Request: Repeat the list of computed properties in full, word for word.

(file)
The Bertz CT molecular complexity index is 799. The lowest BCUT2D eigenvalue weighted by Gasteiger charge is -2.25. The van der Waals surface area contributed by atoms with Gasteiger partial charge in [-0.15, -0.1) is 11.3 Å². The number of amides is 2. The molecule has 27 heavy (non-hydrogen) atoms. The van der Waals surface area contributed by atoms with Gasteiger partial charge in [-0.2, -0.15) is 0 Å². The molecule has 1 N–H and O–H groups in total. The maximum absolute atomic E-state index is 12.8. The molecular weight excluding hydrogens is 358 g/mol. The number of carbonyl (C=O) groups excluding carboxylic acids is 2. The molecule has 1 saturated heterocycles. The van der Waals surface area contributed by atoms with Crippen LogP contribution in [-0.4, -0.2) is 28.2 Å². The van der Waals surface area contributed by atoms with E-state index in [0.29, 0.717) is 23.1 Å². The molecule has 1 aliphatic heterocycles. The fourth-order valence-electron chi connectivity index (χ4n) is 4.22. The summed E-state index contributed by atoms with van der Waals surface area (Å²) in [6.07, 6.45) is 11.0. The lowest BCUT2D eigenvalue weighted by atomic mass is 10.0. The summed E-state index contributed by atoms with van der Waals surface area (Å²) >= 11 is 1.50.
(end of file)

The Bertz CT molecular complexity index is 799. The lowest BCUT2D eigenvalue weighted by Gasteiger charge is -2.25. The van der Waals surface area contributed by atoms with Gasteiger partial charge in [-0.15, -0.1) is 11.3 Å². The number of amides is 2. The molecule has 27 heavy (non-hydrogen) atoms. The van der Waals surface area contributed by atoms with Gasteiger partial charge in [-0.2, -0.15) is 0 Å². The molecule has 1 N–H and O–H groups in total. The maximum absolute atomic E-state index is 12.8. The molecular weight excluding hydrogens is 358 g/mol. The number of carbonyl (C=O) groups excluding carboxylic acids is 2. The molecule has 1 saturated heterocycles. The van der Waals surface area contributed by atoms with Crippen LogP contribution in [-0.4, -0.2) is 28.2 Å². The van der Waals surface area contributed by atoms with E-state index in [0.29, 0.717) is 23.1 Å². The molecule has 1 aliphatic heterocycles. The fourth-order valence-electron chi connectivity index (χ4n) is 4.22. The summed E-state index contributed by atoms with van der Waals surface area (Å²) in [6.07, 6.45) is 11.0. The lowest BCUT2D eigenvalue weighted by atomic mass is 10.0. The summed E-state index contributed by atoms with van der Waals surface area (Å²) >= 11 is 1.50.